The UK is a global leader in renewable generation with nearly a third of all electricity generated in 2017 coming from clean energy sources. In particular offshore wind, where the installed capacity is over 5GW, the largest of any country in the world.
Despite the evident success of UK renewable energy over the last decade, new investment has been falling drastically.
In 2017 UK green investment fell by 56% despite overall global investment being the second highest on record. Thinktank Green Alliance postulate that Investment in wind, solar, biomass power and waste-to-energy projects will decline by 95% between 2017 and 2020.
Many will find this surprising as it is impossible to avoid the weekly headlines highlighting the success of renewable power over conventional coal and nuclear energy. This is because we are reaping the reward of significant investment from years ago, with the current slump not having an impact until further down the line.
There are a number of factors attributing to the decline including falling costs and investors targeting larger returns, but the most significant is the change in government policy. In 2015 the majority of renewable subsidies were withdrawn leaving uncertainty for investors thinking about future projects in the UK.
Onshore wind which has been quoted as “intermittent and inefficient” is the cheapest form of electricity generation but despite this planning applications for new projects are down 94%. This aversion to onshore wind has also had a crippling effect on the solar market which has become practically non-existent.
It is not all bad news however, with the recent EY Renewable Energy Attractive Index putting the UK in seventh place (10th last year) suggesting that the current climate is in a transition period and will pick up over the coming months.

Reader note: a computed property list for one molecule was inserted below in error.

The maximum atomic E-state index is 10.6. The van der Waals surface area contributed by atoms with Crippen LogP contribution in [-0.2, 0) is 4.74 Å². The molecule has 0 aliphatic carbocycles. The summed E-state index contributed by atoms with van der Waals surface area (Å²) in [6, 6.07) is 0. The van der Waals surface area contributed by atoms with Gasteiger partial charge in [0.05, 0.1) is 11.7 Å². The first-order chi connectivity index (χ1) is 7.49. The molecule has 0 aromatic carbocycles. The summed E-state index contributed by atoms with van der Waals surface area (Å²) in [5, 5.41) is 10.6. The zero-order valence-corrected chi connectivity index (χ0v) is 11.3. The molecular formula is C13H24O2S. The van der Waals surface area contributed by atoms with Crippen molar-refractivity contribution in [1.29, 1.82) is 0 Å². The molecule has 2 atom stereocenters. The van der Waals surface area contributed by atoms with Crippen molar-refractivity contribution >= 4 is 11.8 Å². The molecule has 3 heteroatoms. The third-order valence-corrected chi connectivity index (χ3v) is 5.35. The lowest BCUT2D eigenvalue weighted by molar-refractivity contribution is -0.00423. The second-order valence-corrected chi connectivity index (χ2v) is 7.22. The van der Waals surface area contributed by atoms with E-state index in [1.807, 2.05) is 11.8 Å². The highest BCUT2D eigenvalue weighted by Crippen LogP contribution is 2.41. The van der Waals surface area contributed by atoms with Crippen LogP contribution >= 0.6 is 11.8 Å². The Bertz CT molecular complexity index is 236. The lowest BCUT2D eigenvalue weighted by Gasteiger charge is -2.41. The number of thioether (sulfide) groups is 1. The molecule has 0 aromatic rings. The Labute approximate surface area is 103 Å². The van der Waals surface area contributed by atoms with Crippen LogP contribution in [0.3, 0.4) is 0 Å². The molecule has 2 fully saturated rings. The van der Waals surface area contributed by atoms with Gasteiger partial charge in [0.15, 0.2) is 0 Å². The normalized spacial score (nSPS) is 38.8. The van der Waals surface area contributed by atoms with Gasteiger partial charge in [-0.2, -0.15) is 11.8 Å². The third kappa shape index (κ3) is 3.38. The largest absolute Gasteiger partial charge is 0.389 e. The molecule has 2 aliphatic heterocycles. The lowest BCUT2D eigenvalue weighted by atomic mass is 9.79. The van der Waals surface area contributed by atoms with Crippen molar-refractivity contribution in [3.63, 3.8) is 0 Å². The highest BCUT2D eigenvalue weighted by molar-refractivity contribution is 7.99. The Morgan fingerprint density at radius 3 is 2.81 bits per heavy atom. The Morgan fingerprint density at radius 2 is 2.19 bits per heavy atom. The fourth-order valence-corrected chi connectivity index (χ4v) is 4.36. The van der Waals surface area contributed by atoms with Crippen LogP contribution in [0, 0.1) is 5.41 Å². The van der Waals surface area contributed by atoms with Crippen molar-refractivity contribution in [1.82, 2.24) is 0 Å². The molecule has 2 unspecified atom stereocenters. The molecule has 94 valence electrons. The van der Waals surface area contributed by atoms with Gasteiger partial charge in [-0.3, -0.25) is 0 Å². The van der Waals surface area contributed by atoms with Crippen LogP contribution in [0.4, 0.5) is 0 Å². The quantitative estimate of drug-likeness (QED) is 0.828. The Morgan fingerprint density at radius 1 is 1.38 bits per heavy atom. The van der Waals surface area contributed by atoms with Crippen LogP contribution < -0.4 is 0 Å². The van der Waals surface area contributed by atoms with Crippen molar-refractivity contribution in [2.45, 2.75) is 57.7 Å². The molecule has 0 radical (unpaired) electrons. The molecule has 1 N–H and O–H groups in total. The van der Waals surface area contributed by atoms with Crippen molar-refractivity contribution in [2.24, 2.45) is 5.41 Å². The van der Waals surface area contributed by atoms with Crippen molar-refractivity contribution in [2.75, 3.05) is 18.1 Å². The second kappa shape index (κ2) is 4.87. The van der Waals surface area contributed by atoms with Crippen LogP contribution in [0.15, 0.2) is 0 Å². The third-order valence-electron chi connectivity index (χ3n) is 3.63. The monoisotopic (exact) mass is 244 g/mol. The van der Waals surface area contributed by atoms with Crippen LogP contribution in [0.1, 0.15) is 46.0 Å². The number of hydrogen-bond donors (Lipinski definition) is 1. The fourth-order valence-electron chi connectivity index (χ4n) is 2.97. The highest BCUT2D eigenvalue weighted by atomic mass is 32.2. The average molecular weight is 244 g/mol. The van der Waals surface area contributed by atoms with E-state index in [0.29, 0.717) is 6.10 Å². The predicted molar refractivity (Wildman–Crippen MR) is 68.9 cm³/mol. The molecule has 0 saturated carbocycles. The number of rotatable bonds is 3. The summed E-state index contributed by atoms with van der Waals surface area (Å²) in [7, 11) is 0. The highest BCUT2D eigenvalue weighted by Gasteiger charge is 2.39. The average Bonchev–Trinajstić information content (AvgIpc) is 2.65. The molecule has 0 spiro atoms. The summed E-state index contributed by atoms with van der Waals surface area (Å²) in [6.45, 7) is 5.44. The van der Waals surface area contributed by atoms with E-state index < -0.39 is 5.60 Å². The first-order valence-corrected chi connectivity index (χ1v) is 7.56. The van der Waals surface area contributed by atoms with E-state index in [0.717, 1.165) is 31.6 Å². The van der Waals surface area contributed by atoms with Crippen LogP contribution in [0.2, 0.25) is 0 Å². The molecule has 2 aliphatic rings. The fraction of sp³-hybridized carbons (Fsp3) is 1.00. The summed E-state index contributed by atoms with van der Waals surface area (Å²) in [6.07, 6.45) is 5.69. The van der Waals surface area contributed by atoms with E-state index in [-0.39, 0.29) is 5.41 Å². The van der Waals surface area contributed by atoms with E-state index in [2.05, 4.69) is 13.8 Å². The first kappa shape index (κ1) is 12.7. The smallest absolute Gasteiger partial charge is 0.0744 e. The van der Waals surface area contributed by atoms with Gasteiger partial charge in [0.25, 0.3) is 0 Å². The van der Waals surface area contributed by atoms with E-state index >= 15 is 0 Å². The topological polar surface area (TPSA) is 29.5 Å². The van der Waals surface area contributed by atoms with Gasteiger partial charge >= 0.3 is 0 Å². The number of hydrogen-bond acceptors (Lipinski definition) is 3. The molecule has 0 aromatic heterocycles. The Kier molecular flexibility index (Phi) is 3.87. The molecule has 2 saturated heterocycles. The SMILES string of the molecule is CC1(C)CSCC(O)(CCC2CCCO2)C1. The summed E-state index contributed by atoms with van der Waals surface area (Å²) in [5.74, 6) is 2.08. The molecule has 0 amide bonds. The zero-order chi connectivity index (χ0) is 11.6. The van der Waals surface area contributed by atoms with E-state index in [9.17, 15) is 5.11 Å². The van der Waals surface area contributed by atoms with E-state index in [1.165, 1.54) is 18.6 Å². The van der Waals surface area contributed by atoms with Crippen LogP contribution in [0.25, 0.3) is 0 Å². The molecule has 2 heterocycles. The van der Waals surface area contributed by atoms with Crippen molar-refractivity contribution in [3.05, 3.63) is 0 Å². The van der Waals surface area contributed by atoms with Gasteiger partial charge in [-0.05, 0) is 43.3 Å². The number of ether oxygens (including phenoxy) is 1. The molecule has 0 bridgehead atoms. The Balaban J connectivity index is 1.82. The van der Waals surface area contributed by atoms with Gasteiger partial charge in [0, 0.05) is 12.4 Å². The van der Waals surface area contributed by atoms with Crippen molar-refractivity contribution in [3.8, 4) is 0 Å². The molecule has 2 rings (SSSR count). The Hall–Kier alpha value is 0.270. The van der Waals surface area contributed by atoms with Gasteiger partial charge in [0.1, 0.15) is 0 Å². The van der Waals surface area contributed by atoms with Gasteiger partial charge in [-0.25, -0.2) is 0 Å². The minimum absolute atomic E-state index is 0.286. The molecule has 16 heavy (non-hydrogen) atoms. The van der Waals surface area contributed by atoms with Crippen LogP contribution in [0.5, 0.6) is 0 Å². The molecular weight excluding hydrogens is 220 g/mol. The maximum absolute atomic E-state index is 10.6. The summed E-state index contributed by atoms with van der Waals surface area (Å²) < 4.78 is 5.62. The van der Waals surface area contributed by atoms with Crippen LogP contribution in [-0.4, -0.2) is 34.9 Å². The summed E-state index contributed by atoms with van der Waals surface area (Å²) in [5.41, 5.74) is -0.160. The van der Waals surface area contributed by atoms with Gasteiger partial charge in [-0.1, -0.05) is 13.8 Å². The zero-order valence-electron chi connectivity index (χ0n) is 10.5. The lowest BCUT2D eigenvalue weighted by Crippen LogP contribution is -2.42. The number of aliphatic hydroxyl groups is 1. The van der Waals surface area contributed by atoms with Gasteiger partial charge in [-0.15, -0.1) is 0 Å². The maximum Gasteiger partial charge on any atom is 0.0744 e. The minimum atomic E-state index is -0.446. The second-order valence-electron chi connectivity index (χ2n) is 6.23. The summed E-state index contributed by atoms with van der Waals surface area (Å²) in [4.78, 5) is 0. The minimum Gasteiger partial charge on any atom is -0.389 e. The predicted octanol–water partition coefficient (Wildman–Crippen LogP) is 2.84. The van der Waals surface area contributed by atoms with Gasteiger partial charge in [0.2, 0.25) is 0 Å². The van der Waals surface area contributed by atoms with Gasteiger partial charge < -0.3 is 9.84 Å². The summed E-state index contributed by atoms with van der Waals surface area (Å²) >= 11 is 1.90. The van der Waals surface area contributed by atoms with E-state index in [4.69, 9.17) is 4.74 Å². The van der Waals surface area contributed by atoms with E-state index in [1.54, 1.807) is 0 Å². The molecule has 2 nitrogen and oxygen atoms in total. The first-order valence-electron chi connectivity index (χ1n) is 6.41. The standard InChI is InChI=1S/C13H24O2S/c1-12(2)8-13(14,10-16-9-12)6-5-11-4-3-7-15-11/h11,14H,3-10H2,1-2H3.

Subsidy free projects coupled with the exciting emergence of new technologies and blockchain are forecast to accelerate growth in the report with a potential 18GW of new capacity expected with £20bn of new investment. Developers now being able to make a profit on subsidy-free projects bodes well for the future and will certainly help regain investor confidence in the UK market.
At The Green Recruitment Company we have witnessed the change in strategy first hand with our clients targeting utility scale projects abroad where the government policy is more accepting and returns are more attractive. Examples can be seen in the Australian and Latin American markets where we have been assisting funds and developers either looking to enter or ramp up existing portfolios in the region.
In the UK many are looking to diversify their portfolios into new technologies, VC and growth capital. These investments in the domestic market have predominately focused on energy storage, transmission, smart grid, efficiency and wider clean tech. Gore Street Capital are leading such initiatives by raising the first energy storage fund, with an anticipated pipeline of 10-13 projects over the next year or two.
The market still needs time to settle, but it seems the renewable industry is maturing and adapting to the current constraints rather than constricting. The falling costs of renewable energy now mean subsidy free projects coupled with the emergence of battery storage will mark a return of investment to the UK market.
It is clear there is still appetite for growth, so providing there is a commitment from the government to promote and protect the industry, investor confidence will return, and the UK will continue to be at the forefront of green investment.